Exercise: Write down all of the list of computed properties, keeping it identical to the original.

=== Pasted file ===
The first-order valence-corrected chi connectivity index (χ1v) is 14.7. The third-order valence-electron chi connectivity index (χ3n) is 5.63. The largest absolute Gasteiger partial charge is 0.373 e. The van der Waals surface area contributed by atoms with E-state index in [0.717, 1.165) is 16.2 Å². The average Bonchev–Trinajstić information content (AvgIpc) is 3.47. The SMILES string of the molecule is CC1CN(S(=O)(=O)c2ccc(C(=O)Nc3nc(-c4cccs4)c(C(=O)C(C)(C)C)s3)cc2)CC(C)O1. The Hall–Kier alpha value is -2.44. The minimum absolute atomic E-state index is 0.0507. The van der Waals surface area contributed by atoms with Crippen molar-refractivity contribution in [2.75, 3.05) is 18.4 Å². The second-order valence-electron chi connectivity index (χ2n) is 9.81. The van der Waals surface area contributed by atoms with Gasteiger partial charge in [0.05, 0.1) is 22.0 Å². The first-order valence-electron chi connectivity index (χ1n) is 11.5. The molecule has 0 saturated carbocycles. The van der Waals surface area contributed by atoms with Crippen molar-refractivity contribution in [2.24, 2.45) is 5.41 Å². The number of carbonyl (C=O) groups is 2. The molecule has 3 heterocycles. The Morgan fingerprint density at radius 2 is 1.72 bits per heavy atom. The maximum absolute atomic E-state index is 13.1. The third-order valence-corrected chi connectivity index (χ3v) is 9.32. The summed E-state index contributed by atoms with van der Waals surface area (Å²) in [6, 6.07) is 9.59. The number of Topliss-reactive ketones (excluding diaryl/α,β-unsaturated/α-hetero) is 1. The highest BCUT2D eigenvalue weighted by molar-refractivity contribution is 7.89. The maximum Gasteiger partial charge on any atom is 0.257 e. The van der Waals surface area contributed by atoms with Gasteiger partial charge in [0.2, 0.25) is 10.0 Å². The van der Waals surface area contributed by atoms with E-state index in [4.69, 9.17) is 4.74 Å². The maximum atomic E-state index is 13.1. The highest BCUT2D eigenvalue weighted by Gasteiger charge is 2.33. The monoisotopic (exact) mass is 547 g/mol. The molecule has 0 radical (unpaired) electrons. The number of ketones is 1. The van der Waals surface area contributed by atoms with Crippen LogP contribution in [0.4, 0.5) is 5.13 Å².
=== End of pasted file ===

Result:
The first-order valence-corrected chi connectivity index (χ1v) is 14.7. The third-order valence-electron chi connectivity index (χ3n) is 5.63. The largest absolute Gasteiger partial charge is 0.373 e. The van der Waals surface area contributed by atoms with E-state index in [0.717, 1.165) is 16.2 Å². The average Bonchev–Trinajstić information content (AvgIpc) is 3.47. The SMILES string of the molecule is CC1CN(S(=O)(=O)c2ccc(C(=O)Nc3nc(-c4cccs4)c(C(=O)C(C)(C)C)s3)cc2)CC(C)O1. The Hall–Kier alpha value is -2.44. The minimum absolute atomic E-state index is 0.0507. The van der Waals surface area contributed by atoms with Crippen molar-refractivity contribution in [2.75, 3.05) is 18.4 Å². The second-order valence-electron chi connectivity index (χ2n) is 9.81. The van der Waals surface area contributed by atoms with Gasteiger partial charge in [0.05, 0.1) is 22.0 Å². The first-order valence-electron chi connectivity index (χ1n) is 11.5. The molecule has 0 saturated carbocycles. The van der Waals surface area contributed by atoms with Crippen molar-refractivity contribution in [2.24, 2.45) is 5.41 Å². The number of carbonyl (C=O) groups is 2. The molecule has 3 heterocycles. The Morgan fingerprint density at radius 2 is 1.72 bits per heavy atom. The maximum absolute atomic E-state index is 13.1. The third-order valence-corrected chi connectivity index (χ3v) is 9.32. The summed E-state index contributed by atoms with van der Waals surface area (Å²) in [6, 6.07) is 9.59. The number of Topliss-reactive ketones (excluding diaryl/α,β-unsaturated/α-hetero) is 1. The highest BCUT2D eigenvalue weighted by molar-refractivity contribution is 7.89. The maximum Gasteiger partial charge on any atom is 0.257 e. The van der Waals surface area contributed by atoms with Gasteiger partial charge in [0.2, 0.25) is 10.0 Å². The van der Waals surface area contributed by atoms with E-state index in [4.69, 9.17) is 4.74 Å². The maximum atomic E-state index is 13.1. The highest BCUT2D eigenvalue weighted by Gasteiger charge is 2.33. The monoisotopic (exact) mass is 547 g/mol. The molecule has 0 radical (unpaired) electrons. The number of ketones is 1. The van der Waals surface area contributed by atoms with Crippen LogP contribution in [0.4, 0.5) is 5.13 Å².